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Farming

Farming the lesson of the day

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FACE Coordinator for Wales Jane Powell, NFU Cymru member Walter Simon and NFU Cymru President Stephen James: With Narberth Community Primary School

CHILDREN in Narberth, Pembrokeshire have been given the opportunity to learn about the importance of food and farming thanks to a new teaching resource.

Pupils at Narberth Community Primary School enjoyed a visit from local farmers , NFU Cymru President Stephen James and Walter Simon , for a lesson planned around the new ‘Why Farming Matters/Pam Fod Ffermio’n Bwysig’ education packs produced by NFU Cymru and Farming and Countryside Education (FACE).

The education packs, now available in both English and Welsh, are designed to provide teachers with ideas and activities to help stimulate and foster children’s interest in food and farming, encourage healthy eating and lifestyles, as well as encouraging pupils to think about where their food comes from. The resource, aimed at Key Stage 2 pupils, looks to weave the themes of food and farming through the curriculum areas of English, Welsh, maths, geography, science, art and design.

The Welsh language teaching resource is the latest work to be released as part of the wider NFU ‘Why Farming Matters’ initiative, which has been raising awareness of the contribution made by agriculture to rural communities for a decade.

NFU Cymru President Stephen James said: “Agriculture plays such an integral part of life in Pembrokeshire and it is important that local children understand the vital role that farming plays for rural communities, the Welsh language and Wales’ cultural identity.

“I am thrilled that we are able to take these ‘Why Farming Matters/ Pam Fod Ffermio’n Bwysig’ education packs into schools and help pupils learn about farming in a fun and informative way, through the mediums of English and Welsh.”

Jane Powell, FACE Coordinator for Wales, said: “There is nothing like meeting a farmer to bring food education to life, and I’m delighted to be working with NFU Cymru, Planed and other members of the Pembrokeshire Sustainable Agriculture Network to show children what’s going on in the countryside around them.”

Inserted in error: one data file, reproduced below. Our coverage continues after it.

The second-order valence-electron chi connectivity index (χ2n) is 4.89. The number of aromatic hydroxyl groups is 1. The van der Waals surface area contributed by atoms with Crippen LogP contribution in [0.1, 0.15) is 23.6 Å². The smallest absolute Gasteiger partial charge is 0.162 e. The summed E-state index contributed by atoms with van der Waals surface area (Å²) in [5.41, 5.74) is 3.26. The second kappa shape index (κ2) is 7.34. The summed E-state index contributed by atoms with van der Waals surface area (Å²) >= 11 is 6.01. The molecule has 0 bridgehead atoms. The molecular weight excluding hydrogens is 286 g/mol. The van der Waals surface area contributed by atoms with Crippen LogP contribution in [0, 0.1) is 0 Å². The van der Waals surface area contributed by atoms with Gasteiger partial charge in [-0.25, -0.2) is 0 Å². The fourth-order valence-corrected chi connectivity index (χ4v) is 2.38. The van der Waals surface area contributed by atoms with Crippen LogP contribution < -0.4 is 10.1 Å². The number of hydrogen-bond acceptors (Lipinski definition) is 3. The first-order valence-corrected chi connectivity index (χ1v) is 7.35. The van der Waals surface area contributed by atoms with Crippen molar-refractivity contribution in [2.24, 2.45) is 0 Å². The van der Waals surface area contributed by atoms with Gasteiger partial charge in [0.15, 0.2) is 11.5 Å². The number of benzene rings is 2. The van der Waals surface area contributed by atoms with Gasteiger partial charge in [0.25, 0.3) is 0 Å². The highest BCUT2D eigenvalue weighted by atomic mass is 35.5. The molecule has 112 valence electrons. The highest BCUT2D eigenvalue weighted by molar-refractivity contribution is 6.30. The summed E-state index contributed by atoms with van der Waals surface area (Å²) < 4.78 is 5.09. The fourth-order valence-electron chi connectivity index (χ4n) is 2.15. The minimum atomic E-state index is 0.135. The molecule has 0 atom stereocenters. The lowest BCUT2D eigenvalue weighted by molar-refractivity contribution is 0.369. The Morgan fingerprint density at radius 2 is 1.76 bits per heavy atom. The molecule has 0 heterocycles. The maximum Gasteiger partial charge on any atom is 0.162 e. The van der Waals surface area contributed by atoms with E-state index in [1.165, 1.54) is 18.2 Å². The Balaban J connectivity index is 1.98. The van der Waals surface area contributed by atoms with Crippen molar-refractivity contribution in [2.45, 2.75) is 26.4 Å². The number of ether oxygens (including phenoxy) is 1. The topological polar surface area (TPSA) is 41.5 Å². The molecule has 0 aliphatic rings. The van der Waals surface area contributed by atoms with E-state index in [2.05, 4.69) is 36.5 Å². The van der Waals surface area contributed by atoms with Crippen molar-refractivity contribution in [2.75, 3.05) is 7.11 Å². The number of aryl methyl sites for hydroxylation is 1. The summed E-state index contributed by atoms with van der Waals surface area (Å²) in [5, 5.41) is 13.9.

Nia Ward, Headteacher at Narberth County Primary School, added: “It was a great to be able to invite Stephen and Walter to school today to assist with our lesson around the ‘Why Farming Matters/Pam Fod Ffermio’n Bwysig’ education packs and help bring the subject to life. I know the teaching staff have already been using this resource to incorporate food and farming messages into lessons and these activities have been well received by pupils.”

The English and Welsh language versions of the ‘Why Farming Matters/Pam Fod Ffermio’n Bwysig’ education packs can also be downloaded from www. whyfarmingmatters.co.uk.

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Farming

Shoppers prefer to buy Welsh

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Welsh produce: Known for good quality

EIGHT out of 10 Welsh shoppers believe food and drink from Wales is Great Quality, Great Tasting and they would always buy Welsh if the price is right.

These are some of the key findings of a new report by Food and Drink Wales on the ‘Value of Welshness’.

Shoppers outside of Wales believe Wales is known for good quality food and drink and would like to support Welsh food and drink. 29% would like to see more Welsh food and drink in their shops.

Wales is more associated with naturalness than GB.